The White House, President George W. Bush Click to print this document

For Immediate Release
Office of the First Lady
October 25, 2007

Mrs. Bush's Remarks in a Media Announcement
King Hussein Cancer Center
Amman, Jordan

photos  Photos

3:50 P.M. (Local)

MRS. BUSH: Thank you very much, Your Royal Highness. Thank you both very much for being here with me, and thank you for the very kind introduction, and for your important humanitarian work at the King Hussein Cancer Foundation.

I want to recognize both Her Royal Highness Princess Dina -- thank you very much -- the Director General of the King Hussein Cancer Center Foundation. Dr. Sarhan, the Chief Executive Officer, thank you very much for joining us today. Her Excellency, Suhair Ali, the Minister of Planning, thank you very much for joining us. And His Excellency Salah, the Minister of Health, thank you very much for being here as well. Dr. Kendra Woods from M.D. Anderson hospital in Texas is here on the front with us.

Mrs. Laura Bush is received by His Majesty King Abdullah II at Beit al Urdun Thursday, Oct. 25, 2007, in Amman, Jordan. White House photo by Shealah Craighead Doctors, nurses, researchers, government officials, community leaders, survivors and distinguished guests -- thank you very much for this warm welcome to Jordan. I'm delighted to be here in Amman to talk about how we can work together to save women's lives -- by raising women's awareness of breast cancer.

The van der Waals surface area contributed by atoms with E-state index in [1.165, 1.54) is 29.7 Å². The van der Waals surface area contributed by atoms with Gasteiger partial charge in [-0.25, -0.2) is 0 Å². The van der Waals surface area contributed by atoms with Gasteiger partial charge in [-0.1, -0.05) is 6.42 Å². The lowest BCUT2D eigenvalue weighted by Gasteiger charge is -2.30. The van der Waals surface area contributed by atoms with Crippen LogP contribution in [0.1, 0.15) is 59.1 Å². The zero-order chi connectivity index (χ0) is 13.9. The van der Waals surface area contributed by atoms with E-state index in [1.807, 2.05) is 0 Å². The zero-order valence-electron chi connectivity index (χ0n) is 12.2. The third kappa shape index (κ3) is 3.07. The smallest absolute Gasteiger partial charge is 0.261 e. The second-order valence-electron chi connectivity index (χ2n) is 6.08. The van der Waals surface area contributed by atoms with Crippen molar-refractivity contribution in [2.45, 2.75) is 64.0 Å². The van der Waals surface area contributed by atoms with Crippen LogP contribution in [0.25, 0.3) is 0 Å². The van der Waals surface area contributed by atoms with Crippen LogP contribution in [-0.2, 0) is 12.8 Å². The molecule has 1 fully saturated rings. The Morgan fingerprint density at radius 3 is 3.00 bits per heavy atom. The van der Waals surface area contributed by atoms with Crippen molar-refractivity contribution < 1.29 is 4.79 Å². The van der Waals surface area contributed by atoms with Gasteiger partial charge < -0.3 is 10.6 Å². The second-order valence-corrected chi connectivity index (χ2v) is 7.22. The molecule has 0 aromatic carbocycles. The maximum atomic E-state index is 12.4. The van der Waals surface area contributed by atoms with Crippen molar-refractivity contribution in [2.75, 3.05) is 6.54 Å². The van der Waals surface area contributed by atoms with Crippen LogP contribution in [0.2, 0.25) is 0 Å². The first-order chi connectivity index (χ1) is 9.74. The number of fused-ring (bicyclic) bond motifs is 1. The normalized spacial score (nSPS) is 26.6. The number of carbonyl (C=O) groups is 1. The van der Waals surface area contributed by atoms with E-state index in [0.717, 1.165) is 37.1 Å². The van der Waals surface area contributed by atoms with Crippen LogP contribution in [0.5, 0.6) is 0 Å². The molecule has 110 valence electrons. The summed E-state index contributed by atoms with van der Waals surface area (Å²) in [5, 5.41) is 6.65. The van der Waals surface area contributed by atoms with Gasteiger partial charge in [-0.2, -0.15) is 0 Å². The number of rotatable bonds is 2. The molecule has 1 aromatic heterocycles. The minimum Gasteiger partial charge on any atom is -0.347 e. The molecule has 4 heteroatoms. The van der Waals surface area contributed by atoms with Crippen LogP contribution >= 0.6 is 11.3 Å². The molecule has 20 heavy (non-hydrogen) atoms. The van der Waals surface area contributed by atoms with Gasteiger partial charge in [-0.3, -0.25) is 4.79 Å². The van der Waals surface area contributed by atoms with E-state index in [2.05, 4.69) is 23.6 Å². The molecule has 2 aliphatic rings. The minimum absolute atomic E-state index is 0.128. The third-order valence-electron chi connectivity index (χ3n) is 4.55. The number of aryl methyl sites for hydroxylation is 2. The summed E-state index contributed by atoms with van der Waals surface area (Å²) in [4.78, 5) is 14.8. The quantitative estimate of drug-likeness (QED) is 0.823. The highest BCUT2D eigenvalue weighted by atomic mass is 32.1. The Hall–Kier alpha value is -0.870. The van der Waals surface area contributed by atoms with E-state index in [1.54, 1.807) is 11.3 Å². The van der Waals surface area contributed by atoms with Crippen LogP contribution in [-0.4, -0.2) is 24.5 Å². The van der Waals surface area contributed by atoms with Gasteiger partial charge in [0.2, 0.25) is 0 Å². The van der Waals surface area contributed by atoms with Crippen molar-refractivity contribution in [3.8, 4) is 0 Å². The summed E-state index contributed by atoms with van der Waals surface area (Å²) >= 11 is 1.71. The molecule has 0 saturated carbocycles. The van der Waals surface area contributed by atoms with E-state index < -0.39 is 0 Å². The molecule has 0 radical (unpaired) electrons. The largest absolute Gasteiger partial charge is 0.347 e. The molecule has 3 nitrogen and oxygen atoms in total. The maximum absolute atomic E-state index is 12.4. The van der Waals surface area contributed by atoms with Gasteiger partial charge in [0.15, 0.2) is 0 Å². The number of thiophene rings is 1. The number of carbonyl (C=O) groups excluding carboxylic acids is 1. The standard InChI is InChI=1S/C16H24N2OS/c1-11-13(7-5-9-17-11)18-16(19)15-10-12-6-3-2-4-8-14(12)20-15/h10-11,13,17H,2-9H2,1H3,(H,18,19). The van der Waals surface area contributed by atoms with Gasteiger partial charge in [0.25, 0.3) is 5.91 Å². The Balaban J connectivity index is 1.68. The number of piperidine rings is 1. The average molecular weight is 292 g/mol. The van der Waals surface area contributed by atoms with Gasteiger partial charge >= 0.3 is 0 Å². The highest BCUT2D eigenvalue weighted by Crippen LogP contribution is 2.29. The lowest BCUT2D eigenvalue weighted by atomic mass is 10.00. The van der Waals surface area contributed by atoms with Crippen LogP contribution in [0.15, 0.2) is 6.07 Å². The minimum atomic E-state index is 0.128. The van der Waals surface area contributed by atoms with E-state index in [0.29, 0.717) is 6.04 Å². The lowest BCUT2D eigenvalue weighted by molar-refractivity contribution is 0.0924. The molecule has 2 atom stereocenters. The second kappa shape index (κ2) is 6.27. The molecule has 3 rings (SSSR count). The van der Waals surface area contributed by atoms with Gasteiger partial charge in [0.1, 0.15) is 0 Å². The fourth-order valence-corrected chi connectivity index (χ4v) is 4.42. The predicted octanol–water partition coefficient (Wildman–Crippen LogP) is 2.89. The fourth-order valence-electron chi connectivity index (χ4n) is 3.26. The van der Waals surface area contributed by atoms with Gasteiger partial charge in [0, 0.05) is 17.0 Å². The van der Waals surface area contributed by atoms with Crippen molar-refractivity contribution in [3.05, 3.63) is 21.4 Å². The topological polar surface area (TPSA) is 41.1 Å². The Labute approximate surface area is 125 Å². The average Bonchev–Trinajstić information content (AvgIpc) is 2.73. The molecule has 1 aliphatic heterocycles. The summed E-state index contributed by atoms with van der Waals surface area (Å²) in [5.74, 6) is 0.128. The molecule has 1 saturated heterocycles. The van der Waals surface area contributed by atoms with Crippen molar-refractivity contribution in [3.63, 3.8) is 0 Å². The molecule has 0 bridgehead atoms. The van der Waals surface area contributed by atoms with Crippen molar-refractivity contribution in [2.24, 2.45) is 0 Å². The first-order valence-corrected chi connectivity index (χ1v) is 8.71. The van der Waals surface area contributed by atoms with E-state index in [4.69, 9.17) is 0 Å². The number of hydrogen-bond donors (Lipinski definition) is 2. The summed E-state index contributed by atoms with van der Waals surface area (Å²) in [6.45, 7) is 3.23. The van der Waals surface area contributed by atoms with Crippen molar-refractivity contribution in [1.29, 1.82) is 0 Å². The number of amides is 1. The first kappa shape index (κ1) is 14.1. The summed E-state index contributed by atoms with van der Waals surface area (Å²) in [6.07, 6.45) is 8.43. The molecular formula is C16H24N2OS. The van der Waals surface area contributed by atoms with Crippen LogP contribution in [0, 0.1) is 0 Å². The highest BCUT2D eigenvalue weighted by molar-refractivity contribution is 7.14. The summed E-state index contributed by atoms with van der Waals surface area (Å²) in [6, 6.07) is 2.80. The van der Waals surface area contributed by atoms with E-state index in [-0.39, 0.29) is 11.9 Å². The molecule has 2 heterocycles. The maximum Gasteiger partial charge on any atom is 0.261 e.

Over the next quarter-century, an estimated 25 million women around the world will be diagnosed with breast cancer. People from every country must share their knowledge, resources and experience, because this disease affects women in every country.

Americans have a national experience with breast cancer advocacy and awareness. Twenty-five years ago in the United States, women were too embarrassed and fearful to talk about breast cancer. Women didn't know to get regular mammograms or to do breast self-exams. And so most of breast cancer cases were diagnosed too late for treatment.

But a lot has changed in 25 years. Today people do talk about breast cancer -- often, to tell stories of triumph. In 1982, my friend Nancy Brinker started the Susan G. Komen Foundation in honor of her sister Susan, who had died of breast cancer. Because of the Komen Foundation's work to raise women's awareness, everyone in the United States now knows what the pink ribbon stands for. And every year, in 114 cities around the world, more than a million runners join in the Komen's Race for the Cure.

Two former First Ladies of the United States -- Betty Ford, the wife of President Gerald Ford, and Nancy Reagan, the wife of President Ronald Reagan -- made their bouts with breast cancer public. Their willingness to speak out gave American women the courage to discuss their own breast cancer. These First Ladies -- and the Susan Komen Foundation -- have helped to place breast cancer advocacy at the forefront of American life. Today in the United States, when breast cancer is caught early, the five-year survival rate is 98 percent.